How To Help Prevent An RV Fire
Each year, an estimated 6,000 fires occur in RVs, according to the National Fire Protection Association. Among the most common areas for fires to start are the kitchen, the engine area and the wheel area. Wile the idea of an RV fire can be pretty scary, taking some simple precautions, such as keeping up with maintenance schedules and being mindful of hazards, can help keep you and your family safe—and help ensure that your RV stays in good condition.
6 RV Fire-Prevention Tips For Before You Drive
1. Install Enough Smoke Alarms
If your RV is less than 21 feet long, one smoke alarm is sufficient. Install a second alarm if you have a larger RV with a bedroom located away from the living area. Mount smoke alarms on the ceiling; be sure one of them is located near the kitchen.
2. Have 3 Fire Extinguishers
Keep one in the kitchen, one in the bedroom and one outside in an unlocked compartment. Make sure all your passengers know where they are and how to use them.
3. Regularly Test Your Detectors
Check smoke, carbon monoxide and propane detectors before every trip—and monthly when you’re not using the RV. Follow the manufacturer’s instructions when testing.
4. Keep Up With Maintenance
Mechanical or electrical failures cause many of the RV fires that occur on highways. Your manufacturer will recommend inspections and service at specified intervals.
5. Check Your Tires
Look for any unusual wear patterns and small cracks in the tire sidewalls; don’t drive on a tire in these conditions until it’s inspected by a professional. Also, check tire inflation pressure (when tires are cold) and adjust accordingly prior to each trip.
6. Have At Least 2 Escape Routes & An Escape Plan
Be sure everyone can open the front door, hatches and emergency exits; confirm that windows open easily. “It can be difficult for some people to exit the RV in the event of an emergency, so it’s important that you not only have an escape plan, but that you discuss and practice the plan,” Polk says.
4 RV Fire-Prevention Tips For When You’re On the Road
1. Switch Off The Gas
Shut off the propane at the tank and turn off all propane-powered appliances.
2. Monitor All Gauges
If a gauge registers out of normal operating ranges, stop and get it checked out.
3. Park In A Safe Spot
Be cautious of where you pull over and park. A hot exhaust pipe or catalytic converter can easily ignite dry grass underneath your RV.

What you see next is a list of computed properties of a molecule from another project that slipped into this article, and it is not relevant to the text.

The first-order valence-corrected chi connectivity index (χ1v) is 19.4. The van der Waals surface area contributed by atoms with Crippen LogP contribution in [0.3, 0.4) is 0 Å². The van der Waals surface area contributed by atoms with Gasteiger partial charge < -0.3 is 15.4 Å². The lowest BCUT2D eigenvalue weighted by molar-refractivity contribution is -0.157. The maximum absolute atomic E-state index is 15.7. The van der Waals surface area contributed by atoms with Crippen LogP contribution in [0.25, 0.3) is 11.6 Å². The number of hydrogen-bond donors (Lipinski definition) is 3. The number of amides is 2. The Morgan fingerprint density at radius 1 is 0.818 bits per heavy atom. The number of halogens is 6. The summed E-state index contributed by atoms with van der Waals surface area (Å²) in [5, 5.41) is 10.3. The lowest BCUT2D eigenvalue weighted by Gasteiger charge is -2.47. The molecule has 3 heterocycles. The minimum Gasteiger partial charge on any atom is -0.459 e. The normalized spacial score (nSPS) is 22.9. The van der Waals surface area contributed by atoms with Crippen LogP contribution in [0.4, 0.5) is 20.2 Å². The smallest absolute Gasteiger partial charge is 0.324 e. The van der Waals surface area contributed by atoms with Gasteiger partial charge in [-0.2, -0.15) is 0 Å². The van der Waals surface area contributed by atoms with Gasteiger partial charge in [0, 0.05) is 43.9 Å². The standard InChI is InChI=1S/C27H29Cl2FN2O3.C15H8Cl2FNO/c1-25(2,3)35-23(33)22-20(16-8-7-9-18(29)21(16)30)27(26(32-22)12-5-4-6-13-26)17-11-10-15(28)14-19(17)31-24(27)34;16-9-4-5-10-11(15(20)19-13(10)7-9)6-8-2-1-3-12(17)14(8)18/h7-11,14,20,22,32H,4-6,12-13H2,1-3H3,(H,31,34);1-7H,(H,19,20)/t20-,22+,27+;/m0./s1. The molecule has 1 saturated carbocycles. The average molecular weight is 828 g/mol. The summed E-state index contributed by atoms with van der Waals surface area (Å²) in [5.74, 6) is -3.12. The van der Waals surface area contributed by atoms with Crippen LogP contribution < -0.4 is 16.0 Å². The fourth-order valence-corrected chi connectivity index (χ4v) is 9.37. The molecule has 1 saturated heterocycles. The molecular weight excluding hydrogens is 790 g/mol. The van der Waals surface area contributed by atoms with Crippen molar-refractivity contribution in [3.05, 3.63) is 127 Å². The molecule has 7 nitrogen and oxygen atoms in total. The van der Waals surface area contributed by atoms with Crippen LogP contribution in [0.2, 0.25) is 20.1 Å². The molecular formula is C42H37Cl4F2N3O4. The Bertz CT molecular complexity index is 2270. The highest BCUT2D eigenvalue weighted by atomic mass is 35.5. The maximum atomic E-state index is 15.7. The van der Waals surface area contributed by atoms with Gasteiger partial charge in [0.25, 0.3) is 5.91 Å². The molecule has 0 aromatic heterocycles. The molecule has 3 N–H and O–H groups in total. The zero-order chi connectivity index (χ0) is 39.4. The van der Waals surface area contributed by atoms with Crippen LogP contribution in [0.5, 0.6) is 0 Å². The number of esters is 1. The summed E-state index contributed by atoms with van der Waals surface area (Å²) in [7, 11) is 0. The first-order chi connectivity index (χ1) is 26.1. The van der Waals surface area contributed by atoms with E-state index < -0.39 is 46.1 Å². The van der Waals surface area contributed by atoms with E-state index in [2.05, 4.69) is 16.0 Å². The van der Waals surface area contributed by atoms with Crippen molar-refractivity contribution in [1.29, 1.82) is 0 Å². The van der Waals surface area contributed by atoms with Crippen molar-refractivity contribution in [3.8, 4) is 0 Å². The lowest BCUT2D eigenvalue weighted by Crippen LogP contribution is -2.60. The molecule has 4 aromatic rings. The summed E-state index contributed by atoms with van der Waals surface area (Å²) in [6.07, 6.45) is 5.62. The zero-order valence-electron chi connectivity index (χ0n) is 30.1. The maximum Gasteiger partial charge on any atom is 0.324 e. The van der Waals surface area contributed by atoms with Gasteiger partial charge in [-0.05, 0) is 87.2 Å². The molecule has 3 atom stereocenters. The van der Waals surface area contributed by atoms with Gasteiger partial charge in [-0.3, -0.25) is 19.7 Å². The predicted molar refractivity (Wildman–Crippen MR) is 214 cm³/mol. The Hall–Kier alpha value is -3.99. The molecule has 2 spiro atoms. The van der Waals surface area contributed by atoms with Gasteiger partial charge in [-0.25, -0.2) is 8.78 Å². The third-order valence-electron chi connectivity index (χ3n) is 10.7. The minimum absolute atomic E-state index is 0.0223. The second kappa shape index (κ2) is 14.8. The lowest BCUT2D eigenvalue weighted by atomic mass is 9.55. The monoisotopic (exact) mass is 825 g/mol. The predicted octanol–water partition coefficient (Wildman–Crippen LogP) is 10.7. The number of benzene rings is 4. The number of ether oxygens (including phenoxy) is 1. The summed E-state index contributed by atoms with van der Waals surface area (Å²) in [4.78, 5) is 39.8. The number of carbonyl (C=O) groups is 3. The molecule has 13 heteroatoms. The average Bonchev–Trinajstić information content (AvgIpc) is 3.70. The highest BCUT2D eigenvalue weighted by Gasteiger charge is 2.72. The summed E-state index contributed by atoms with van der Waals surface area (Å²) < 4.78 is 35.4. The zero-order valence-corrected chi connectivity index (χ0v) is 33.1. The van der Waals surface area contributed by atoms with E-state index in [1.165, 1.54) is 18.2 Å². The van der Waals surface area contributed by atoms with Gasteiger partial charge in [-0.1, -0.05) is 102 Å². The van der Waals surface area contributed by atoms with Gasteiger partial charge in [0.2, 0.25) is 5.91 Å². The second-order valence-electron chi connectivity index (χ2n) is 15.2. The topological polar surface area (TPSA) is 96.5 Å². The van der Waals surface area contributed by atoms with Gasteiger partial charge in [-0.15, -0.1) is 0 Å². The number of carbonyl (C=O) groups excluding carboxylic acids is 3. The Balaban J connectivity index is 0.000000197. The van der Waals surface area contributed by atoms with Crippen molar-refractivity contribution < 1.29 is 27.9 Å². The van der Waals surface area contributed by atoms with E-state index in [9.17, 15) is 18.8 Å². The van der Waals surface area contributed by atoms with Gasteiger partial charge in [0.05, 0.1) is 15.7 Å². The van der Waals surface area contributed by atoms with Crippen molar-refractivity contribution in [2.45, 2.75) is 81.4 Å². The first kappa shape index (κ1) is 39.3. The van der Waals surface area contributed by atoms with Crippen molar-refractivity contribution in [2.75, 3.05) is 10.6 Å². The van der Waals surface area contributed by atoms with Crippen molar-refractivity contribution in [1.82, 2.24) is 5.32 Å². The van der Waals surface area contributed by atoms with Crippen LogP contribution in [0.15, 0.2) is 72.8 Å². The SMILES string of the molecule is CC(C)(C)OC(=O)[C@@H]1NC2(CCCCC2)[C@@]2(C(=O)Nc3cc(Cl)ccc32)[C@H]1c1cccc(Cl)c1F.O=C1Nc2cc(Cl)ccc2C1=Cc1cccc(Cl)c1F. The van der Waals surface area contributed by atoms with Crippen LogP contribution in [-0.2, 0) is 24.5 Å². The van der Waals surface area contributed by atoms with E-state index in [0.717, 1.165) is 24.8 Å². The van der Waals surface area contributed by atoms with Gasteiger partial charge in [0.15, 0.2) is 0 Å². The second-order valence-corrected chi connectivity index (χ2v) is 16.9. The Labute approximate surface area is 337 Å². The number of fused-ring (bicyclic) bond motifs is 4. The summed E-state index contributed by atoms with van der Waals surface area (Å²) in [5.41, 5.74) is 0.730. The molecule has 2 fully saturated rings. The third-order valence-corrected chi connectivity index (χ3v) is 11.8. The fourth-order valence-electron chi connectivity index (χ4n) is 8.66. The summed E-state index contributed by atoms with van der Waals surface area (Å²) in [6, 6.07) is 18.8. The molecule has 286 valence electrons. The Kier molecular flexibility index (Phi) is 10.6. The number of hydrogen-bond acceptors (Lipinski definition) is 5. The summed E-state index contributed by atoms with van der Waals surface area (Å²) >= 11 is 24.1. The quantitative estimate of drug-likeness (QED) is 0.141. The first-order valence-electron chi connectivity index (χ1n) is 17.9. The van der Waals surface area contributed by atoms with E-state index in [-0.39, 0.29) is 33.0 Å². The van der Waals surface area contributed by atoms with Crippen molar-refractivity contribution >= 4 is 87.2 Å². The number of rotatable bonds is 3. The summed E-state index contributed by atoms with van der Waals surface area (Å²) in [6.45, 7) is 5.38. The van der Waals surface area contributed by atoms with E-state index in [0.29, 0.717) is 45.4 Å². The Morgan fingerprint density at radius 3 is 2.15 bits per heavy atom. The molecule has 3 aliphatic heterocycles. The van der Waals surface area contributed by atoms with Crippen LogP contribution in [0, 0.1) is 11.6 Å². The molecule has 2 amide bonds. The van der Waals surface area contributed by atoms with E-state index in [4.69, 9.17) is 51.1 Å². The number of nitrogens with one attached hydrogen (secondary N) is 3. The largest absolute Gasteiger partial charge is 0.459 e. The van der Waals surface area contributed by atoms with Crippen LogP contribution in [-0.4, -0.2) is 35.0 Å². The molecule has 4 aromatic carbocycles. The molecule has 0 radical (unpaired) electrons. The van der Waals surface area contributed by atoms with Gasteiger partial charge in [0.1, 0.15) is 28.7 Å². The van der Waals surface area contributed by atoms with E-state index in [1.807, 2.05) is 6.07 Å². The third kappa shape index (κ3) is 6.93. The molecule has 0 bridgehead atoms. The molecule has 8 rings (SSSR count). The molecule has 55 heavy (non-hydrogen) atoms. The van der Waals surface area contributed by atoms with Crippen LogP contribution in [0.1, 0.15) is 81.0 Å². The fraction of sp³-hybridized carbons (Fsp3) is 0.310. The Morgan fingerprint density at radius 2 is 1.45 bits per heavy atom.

4. Regularly Eyeball Tires
At each rest stop, give your tires a check: Look at them and feel the hub of each one to make sure they’re not excessively hot to the touch. This would indicate a wheel bearing or brake issue, and you shouldn’t continue until the problem is checked and corrected. It’s also a good idea to use a tire pressure monitoring system (TPMS) so you’re notified if a tire gets too hot.
8 RV Fire-Prevention Tips For While You’re Camping in Your RV
1. Clean Up Leaks Or Spills ASAP
Gasoline and propane can pose an immediate danger; deal at once with any leaks or spills. For any gas-powered devices like lanterns or grills, make sure to handle the fuels in adequately vented areas.
2. Connect Safely
Ensure that the power cord connecting your RV to a campground’s electricity supply is in good condition and of a suitable gauge to handle the electrical load. Replace damaged cords immediately. Always make sure the electrical connections at the pedestal hookup are secure, and try to avoid using electrical adapters and extension cords when making electrical connections, which can result in excessive heat and fires.
3. Say No To Power Strips & Extension Cords
Using power strips inside the RV can overload electrical outlets, and circuit breakers don’t always prevent overloads from starting fires. For extension cords, if you must use one, be sure it’s heavy-duty or specifically made for RVs, and that the load you put on it is well within its capacity. Don’t run any electrical cord under a carpet or floor mat.
4. Beware Of Gas Leaks
If there’s a leak in the propane system powering your refrigerator, furnace, oven and stovetop, the alarm should sound. When that happens, extinguish any open flames and pilot lights and don’t touch electrical switches. Exit the RV and turn off the main gas supply valve. Leave the door open and don’t return until the odor clears. Have the system checked out by a qualified technician before using it again.
5. Cook Carefully
Never leave the stove unattended while cooking and don’t keep anything flammable in the vicinity of the burners.
6. Be Smart About Heaters
Only use portable electric heaters that have safety features like an automatic shutoff in case of overheating or being tipped over. Never use a fuel-burning heater in an RV; it can start a fire, and because it’s not vented to the outside, people in the RV will be exposed to dangerous carbon monoxide gas. Also, don’t keep camping heaters and lanterns on while sleeping.
7. Use Your Generator Far From The RV
Operate your generator in an area where gasoline fumes cannot reach an ignition source. Place it as far away as the RV power cord will reach and face the exhaust away from the camping area. Also, don’t place the generator exhaust close to anything that could easily ignite from the heat.
8. Build A Safer Campfire
Campfires should be at least 25 feet away from anything that can burn, including the RV. Keep any campsite fire sources, such as Tiki torches and lanterns, away from the vehicle as well.
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